The city that is a goal

The city that is a goal

E.B. White outlines that there are roughly three New Yorks:

1) The New York of the man or woman who was born here
2) The New York of the commuter
3) The New York of the person who was born somewhere else and came to New York in quest of something

On the third:

[T]he greatest is the last — the city of final destination, the city that is a goal. It is this third city that accounts for New York’s high-strung disposition, its poetical deportment, its dedication to the arts, and its incomparable achievements. Commuters give the city its tidal restlessness; natives give it solidity and continuity; but the settlers give it passion. And whether it is a farmer arriving from Italy to set up a small grocery store in a slum, or a young girl arriving from a small town in Mississippi to escape the indignity of being observed by her neighbors, or a boy arriving from the Corn Belt with a manuscript in his suitcase and a pain in his heart, it makes no difference: each embraces New York with the intense excitement of first love, each absorbs New York with the fresh eyes of an adventurer, each generates heat and light to dwarf the Consolidated Edison Company.

I returned to visit the place I grew up this weekend to take a trip with my family. “Home” is how I’d referred to the place for years. Yet slowly there was that tension between the place you lived and the place you live, the “were” and the “is,” the past, the present, and perhaps the future. And “home” — a four-letter word of a different kind — transforms.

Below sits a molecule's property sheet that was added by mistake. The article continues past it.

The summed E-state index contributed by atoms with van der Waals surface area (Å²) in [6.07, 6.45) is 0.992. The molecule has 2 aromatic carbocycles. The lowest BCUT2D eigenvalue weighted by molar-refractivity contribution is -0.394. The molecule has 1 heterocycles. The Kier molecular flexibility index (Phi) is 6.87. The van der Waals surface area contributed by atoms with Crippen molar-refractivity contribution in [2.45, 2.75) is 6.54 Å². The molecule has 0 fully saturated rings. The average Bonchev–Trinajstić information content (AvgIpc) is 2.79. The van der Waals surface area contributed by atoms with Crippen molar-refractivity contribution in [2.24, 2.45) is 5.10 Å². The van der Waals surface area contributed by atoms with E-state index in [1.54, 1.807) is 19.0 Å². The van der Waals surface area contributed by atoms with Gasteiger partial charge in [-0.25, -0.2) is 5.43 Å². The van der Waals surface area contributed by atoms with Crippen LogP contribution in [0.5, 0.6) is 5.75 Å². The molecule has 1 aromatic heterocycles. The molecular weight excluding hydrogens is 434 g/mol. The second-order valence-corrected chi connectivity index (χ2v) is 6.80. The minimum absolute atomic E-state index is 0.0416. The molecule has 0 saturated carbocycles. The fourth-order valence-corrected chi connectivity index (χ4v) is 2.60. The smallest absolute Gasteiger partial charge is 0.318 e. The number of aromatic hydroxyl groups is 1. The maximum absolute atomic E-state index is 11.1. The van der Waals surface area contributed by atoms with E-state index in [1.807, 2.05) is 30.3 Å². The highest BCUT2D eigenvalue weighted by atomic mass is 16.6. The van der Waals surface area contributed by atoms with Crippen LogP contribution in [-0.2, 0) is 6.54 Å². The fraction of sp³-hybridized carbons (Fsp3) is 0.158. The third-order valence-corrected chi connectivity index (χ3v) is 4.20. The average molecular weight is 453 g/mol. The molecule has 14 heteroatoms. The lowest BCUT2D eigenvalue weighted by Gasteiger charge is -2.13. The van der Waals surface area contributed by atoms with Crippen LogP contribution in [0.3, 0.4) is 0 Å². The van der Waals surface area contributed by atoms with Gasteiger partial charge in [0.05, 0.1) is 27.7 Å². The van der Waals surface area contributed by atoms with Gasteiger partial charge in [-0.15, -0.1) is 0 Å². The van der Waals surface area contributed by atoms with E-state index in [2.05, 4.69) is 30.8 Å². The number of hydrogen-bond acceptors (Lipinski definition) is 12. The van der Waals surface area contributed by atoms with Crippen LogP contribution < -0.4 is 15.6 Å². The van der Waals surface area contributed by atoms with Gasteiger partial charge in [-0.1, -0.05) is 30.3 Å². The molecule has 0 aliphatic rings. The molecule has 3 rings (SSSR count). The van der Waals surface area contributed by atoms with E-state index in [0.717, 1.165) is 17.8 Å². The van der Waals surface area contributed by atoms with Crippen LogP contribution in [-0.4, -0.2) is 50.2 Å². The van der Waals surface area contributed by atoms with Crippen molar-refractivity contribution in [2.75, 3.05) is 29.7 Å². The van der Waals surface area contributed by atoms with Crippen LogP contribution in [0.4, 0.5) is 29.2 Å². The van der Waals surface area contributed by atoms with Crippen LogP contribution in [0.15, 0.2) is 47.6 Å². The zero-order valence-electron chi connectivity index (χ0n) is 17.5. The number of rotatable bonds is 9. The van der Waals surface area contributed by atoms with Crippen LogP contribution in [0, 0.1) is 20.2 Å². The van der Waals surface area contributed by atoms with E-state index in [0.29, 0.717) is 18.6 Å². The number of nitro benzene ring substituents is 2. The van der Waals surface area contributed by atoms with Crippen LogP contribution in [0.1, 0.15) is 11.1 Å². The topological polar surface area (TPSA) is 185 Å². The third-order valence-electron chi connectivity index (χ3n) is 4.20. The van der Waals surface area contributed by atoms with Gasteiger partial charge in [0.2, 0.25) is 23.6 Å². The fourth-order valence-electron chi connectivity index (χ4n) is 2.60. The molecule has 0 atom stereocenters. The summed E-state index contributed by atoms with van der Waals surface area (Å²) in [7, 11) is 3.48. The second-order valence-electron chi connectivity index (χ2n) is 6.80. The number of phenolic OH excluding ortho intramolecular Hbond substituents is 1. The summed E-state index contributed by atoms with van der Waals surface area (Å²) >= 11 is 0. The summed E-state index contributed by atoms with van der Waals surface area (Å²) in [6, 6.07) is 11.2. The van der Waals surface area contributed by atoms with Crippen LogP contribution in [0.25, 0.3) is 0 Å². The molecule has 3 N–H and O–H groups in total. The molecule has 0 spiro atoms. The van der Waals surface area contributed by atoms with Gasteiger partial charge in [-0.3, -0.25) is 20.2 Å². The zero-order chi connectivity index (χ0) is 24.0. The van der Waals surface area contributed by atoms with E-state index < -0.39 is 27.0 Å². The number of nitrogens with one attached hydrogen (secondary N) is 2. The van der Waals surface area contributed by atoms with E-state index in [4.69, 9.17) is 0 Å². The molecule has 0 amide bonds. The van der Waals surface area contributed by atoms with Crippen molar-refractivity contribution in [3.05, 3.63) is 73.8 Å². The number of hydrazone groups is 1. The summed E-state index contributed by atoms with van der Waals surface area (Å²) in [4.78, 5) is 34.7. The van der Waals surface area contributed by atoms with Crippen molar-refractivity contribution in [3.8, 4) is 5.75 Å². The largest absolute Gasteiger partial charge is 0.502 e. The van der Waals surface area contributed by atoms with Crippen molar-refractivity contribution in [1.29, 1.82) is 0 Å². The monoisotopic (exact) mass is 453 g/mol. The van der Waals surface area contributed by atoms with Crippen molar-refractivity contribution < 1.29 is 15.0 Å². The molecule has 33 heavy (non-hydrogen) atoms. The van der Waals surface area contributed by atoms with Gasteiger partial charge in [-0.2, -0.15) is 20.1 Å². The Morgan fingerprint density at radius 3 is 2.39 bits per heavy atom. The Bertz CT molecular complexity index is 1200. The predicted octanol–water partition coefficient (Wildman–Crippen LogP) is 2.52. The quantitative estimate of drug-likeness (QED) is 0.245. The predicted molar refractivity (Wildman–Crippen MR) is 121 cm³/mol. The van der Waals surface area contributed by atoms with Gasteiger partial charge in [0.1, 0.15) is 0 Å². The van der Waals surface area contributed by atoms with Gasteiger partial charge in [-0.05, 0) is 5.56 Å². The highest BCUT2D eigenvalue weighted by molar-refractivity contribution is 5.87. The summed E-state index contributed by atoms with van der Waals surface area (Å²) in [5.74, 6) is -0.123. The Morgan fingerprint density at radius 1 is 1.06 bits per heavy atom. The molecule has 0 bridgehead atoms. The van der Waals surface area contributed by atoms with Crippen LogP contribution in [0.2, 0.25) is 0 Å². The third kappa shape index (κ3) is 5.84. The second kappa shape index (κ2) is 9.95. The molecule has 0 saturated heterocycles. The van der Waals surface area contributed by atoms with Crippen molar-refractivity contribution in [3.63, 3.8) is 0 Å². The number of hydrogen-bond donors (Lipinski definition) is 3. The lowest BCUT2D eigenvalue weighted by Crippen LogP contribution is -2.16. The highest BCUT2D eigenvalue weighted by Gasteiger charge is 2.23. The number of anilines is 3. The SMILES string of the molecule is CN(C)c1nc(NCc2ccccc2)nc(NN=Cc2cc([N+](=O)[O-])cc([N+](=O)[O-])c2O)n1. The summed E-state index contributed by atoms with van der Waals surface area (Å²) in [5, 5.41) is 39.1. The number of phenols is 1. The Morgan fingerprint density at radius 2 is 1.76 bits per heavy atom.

More than a decade ago, I arrived in New York, but never intended to stay. I might (if I may), say then there are roughly four New Yorks:

Fourth, there is the New York of the man or woman who was born somewhere else and came to New York never intending to stay. Of these four incomparable cities, it may be the fourth that is the most unflappable, the most infallible, the most loyal. You see it is she who has understood love of a city, of its natives, and its commuters, of its messy seams and its buttoned-up asphalt, of its uptown arts and its devoted downtown. And she’s been spat on and praised, she’s been carried home, and cheered on. It is she, who embraces the city, knowing she had a choice otherwise. Yet her goal is to make this her home.